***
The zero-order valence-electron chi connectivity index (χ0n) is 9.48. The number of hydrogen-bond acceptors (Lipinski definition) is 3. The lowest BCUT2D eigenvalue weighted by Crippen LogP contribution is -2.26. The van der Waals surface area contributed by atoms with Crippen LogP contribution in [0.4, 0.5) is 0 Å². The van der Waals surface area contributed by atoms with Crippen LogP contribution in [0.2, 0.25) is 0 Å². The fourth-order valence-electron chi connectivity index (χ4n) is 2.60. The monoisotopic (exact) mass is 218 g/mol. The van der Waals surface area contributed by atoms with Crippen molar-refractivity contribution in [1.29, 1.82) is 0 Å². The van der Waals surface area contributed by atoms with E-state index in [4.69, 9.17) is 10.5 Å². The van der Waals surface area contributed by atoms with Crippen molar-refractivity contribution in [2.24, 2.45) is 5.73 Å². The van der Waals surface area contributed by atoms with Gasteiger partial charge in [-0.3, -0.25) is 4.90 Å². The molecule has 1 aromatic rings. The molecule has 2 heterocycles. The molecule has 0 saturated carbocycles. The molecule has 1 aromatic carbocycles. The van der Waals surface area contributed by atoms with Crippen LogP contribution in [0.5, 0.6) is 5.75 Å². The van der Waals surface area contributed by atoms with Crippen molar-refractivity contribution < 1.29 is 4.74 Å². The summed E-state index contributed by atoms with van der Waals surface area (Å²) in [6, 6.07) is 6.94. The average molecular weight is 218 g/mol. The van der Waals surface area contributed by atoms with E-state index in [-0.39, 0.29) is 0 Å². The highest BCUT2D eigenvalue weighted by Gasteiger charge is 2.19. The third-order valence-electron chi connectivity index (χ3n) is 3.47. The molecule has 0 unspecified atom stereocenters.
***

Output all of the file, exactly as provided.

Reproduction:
The zero-order valence-electron chi connectivity index (χ0n) is 9.48. The number of hydrogen-bond acceptors (Lipinski definition) is 3. The lowest BCUT2D eigenvalue weighted by Crippen LogP contribution is -2.26. The van der Waals surface area contributed by atoms with Crippen LogP contribution in [0.4, 0.5) is 0 Å². The van der Waals surface area contributed by atoms with Crippen LogP contribution in [0.2, 0.25) is 0 Å². The fourth-order valence-electron chi connectivity index (χ4n) is 2.60. The monoisotopic (exact) mass is 218 g/mol. The van der Waals surface area contributed by atoms with Crippen molar-refractivity contribution in [1.29, 1.82) is 0 Å². The van der Waals surface area contributed by atoms with E-state index in [4.69, 9.17) is 10.5 Å². The van der Waals surface area contributed by atoms with Crippen molar-refractivity contribution in [2.24, 2.45) is 5.73 Å². The van der Waals surface area contributed by atoms with Gasteiger partial charge in [-0.3, -0.25) is 4.90 Å². The molecule has 1 aromatic rings. The molecule has 2 heterocycles. The molecule has 0 saturated carbocycles. The molecule has 1 aromatic carbocycles. The van der Waals surface area contributed by atoms with Crippen LogP contribution in [0.5, 0.6) is 5.75 Å². The van der Waals surface area contributed by atoms with Crippen molar-refractivity contribution < 1.29 is 4.74 Å². The summed E-state index contributed by atoms with van der Waals surface area (Å²) in [6, 6.07) is 6.94. The average molecular weight is 218 g/mol. The van der Waals surface area contributed by atoms with E-state index in [-0.39, 0.29) is 0 Å². The highest BCUT2D eigenvalue weighted by Gasteiger charge is 2.19. The third-order valence-electron chi connectivity index (χ3n) is 3.47. The molecule has 0 unspecified atom stereocenters.